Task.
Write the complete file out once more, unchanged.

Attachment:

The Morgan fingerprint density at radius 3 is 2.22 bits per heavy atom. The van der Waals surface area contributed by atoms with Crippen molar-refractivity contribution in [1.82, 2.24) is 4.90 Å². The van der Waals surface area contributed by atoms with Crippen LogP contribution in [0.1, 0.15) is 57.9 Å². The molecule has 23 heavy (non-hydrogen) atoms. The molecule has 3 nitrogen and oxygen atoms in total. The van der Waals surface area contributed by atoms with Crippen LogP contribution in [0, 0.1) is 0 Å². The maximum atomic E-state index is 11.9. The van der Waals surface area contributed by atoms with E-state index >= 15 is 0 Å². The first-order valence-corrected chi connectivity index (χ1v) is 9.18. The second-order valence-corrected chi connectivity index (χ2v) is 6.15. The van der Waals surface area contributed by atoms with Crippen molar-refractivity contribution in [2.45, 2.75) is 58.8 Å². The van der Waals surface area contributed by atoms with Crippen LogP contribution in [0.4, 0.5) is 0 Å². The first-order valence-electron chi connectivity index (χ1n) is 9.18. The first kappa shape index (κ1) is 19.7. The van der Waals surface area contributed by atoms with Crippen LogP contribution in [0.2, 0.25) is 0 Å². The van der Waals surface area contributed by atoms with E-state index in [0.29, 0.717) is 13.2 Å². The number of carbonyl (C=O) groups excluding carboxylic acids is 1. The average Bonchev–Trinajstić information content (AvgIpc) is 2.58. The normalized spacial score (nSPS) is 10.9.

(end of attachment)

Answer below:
The Morgan fingerprint density at radius 3 is 2.22 bits per heavy atom. The van der Waals surface area contributed by atoms with Crippen molar-refractivity contribution in [1.82, 2.24) is 4.90 Å². The van der Waals surface area contributed by atoms with Crippen LogP contribution in [0.1, 0.15) is 57.9 Å². The molecule has 23 heavy (non-hydrogen) atoms. The molecule has 3 nitrogen and oxygen atoms in total. The van der Waals surface area contributed by atoms with Crippen LogP contribution in [0, 0.1) is 0 Å². The maximum atomic E-state index is 11.9. The van der Waals surface area contributed by atoms with E-state index >= 15 is 0 Å². The first-order valence-corrected chi connectivity index (χ1v) is 9.18. The second-order valence-corrected chi connectivity index (χ2v) is 6.15. The van der Waals surface area contributed by atoms with Crippen molar-refractivity contribution in [2.45, 2.75) is 58.8 Å². The van der Waals surface area contributed by atoms with Crippen LogP contribution in [0.4, 0.5) is 0 Å². The first-order valence-electron chi connectivity index (χ1n) is 9.18. The first kappa shape index (κ1) is 19.7. The van der Waals surface area contributed by atoms with Crippen LogP contribution in [0.2, 0.25) is 0 Å². The van der Waals surface area contributed by atoms with E-state index in [0.29, 0.717) is 13.2 Å². The number of carbonyl (C=O) groups excluding carboxylic acids is 1. The average Bonchev–Trinajstić information content (AvgIpc) is 2.58. The normalized spacial score (nSPS) is 10.9.